As stated above, an important guideline to remember when reporting office visits other than counseling and coordination of care is that only two of the three key components must be reported. The following is a summary of the requirements for codes 99211 – 99215.
99211: 5 minutes and may not require the presence of a physician 99212: 10 minutes
A problem focused history A problem focused examination Straight forward decision making 99213: 15 minutes
An expanded problem focused history An expanded problem focused examination Medical decision making of low complexity 99214: 25 minutes
99215: 40 minutes
A comprehensive history A comprehensive examination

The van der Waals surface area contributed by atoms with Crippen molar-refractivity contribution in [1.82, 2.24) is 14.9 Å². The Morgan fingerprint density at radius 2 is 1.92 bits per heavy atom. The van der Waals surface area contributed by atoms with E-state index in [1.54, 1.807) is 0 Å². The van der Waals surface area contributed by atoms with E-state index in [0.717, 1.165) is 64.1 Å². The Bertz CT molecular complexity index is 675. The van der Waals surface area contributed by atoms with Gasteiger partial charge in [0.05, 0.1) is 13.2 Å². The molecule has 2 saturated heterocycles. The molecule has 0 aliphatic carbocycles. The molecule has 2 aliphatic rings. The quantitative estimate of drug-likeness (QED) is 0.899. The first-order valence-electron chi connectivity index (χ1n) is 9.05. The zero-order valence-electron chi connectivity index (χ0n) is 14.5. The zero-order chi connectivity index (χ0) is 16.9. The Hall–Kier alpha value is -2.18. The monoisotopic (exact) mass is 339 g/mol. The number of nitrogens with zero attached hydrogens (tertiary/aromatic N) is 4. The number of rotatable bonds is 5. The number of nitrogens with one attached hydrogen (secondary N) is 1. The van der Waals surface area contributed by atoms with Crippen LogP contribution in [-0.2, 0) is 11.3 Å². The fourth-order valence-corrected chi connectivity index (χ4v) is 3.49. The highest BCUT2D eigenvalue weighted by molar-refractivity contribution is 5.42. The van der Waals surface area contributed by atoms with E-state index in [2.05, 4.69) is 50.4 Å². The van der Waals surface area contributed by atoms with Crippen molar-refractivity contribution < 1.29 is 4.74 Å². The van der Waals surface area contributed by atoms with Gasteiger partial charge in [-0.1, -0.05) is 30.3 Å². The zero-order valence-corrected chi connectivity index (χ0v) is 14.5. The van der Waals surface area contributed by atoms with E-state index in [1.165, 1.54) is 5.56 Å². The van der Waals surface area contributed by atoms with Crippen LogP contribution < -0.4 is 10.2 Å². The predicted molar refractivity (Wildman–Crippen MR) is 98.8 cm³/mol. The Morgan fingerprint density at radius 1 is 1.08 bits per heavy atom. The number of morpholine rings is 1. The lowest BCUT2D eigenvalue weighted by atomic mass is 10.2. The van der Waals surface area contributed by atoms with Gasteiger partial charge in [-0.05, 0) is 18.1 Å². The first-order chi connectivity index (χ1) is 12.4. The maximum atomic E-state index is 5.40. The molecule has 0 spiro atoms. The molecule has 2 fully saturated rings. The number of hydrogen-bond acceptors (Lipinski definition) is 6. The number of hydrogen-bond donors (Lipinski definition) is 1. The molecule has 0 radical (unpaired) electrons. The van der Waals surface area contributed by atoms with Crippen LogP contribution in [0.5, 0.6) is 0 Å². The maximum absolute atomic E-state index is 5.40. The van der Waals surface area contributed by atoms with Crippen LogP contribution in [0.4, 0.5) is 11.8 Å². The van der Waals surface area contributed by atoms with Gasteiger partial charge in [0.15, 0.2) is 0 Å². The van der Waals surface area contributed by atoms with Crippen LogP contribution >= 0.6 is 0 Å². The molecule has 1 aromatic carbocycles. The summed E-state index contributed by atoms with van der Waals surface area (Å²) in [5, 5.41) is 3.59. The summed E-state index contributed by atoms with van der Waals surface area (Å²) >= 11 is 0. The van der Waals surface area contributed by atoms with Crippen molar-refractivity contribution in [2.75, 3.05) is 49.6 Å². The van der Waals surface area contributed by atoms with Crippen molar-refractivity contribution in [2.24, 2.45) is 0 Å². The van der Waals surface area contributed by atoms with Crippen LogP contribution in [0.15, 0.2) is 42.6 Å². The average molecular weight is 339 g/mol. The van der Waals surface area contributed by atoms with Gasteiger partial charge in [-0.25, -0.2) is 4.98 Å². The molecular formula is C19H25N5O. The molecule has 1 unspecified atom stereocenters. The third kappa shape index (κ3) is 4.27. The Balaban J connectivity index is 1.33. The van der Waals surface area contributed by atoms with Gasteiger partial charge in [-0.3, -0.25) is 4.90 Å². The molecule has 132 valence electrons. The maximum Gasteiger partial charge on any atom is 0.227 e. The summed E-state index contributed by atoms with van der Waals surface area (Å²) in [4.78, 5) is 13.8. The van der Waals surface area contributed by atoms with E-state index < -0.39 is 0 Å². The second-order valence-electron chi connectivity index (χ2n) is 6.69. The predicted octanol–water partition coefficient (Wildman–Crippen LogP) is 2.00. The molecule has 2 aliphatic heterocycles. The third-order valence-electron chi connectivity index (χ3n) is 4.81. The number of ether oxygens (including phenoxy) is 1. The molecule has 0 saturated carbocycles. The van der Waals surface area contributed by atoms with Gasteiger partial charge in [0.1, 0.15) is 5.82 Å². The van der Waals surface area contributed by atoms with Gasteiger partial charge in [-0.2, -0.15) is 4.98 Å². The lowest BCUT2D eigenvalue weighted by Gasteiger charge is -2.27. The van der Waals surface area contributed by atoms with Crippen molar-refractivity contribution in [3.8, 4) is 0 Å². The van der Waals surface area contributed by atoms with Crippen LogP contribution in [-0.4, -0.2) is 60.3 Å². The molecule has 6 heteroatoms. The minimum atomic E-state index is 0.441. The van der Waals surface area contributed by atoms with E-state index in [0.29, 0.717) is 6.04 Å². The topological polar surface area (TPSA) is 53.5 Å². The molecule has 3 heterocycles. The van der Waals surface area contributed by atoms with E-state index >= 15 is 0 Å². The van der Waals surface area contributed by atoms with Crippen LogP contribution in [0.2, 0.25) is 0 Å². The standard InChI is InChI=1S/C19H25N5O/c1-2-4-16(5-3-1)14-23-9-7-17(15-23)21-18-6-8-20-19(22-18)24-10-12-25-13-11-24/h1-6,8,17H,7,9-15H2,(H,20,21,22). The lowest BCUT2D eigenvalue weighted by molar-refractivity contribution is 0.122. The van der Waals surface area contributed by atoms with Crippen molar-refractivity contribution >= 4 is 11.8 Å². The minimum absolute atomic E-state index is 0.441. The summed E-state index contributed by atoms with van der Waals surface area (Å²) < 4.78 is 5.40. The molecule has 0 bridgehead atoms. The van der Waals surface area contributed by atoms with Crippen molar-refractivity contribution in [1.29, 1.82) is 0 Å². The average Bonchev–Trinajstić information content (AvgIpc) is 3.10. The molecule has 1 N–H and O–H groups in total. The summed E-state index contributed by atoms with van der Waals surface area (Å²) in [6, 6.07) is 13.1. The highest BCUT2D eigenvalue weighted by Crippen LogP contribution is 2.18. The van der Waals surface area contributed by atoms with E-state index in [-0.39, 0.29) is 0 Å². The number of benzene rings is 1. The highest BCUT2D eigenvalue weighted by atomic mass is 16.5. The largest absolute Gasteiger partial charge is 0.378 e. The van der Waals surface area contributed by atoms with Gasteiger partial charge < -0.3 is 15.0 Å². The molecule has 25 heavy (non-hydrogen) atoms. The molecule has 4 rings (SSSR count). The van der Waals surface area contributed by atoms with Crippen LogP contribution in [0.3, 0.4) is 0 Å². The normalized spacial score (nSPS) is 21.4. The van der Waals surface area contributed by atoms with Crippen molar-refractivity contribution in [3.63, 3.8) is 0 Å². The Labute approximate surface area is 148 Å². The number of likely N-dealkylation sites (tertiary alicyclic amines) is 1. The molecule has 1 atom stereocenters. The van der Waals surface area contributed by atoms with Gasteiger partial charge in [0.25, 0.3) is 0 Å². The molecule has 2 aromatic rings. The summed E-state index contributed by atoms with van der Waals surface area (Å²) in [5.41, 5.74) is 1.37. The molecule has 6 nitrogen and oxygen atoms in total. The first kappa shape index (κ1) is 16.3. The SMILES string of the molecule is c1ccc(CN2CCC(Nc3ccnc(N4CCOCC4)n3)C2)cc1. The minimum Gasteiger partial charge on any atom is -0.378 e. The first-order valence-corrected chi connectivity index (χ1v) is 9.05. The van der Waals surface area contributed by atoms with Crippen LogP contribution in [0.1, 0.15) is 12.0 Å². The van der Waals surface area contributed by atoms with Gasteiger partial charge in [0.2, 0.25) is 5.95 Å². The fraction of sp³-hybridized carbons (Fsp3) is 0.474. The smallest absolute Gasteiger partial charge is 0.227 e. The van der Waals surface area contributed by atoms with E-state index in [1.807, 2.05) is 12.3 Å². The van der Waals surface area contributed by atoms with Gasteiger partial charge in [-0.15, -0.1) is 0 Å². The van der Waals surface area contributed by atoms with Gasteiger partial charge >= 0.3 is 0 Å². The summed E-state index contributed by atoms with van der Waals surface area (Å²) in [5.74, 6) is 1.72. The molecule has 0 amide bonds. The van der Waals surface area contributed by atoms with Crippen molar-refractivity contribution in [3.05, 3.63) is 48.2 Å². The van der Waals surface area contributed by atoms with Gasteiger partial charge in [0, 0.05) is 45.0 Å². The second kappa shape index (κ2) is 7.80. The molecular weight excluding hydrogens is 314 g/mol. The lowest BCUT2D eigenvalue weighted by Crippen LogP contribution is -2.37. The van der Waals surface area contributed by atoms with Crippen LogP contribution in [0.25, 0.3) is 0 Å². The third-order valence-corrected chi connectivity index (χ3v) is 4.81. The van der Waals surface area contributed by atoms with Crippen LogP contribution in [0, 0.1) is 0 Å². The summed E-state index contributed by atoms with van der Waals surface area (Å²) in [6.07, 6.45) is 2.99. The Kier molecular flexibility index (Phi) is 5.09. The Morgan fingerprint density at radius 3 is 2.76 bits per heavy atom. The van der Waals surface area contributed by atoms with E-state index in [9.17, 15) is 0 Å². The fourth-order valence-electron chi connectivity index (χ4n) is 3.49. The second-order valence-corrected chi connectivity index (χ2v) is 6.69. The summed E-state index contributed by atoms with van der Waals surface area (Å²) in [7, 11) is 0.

Medical decision making of high complexity
History and physical examination skills and documentation guidelines we were taught in medical training tend to produce a very high quality of medical care. But these do not always meet the guidelines in the multiple medical record components that are required by CPT coding system for E/M coding. To be more efficient and improve reimbursements, physicians must have a better understanding of the Current Procedural Terminology requirements. Future discussions in this section of the AHS website will include a comprehensive discussion of the three key components of CPT coding: History, Examination, and Medical Decision Making, as well as a review of the importance of understanding the Nature of the Presenting Problem in ensuring proper coding. The fourth quarterly future topic in this series will be devoted to the International Classification of Diseases (ICD – 9-CM) coding.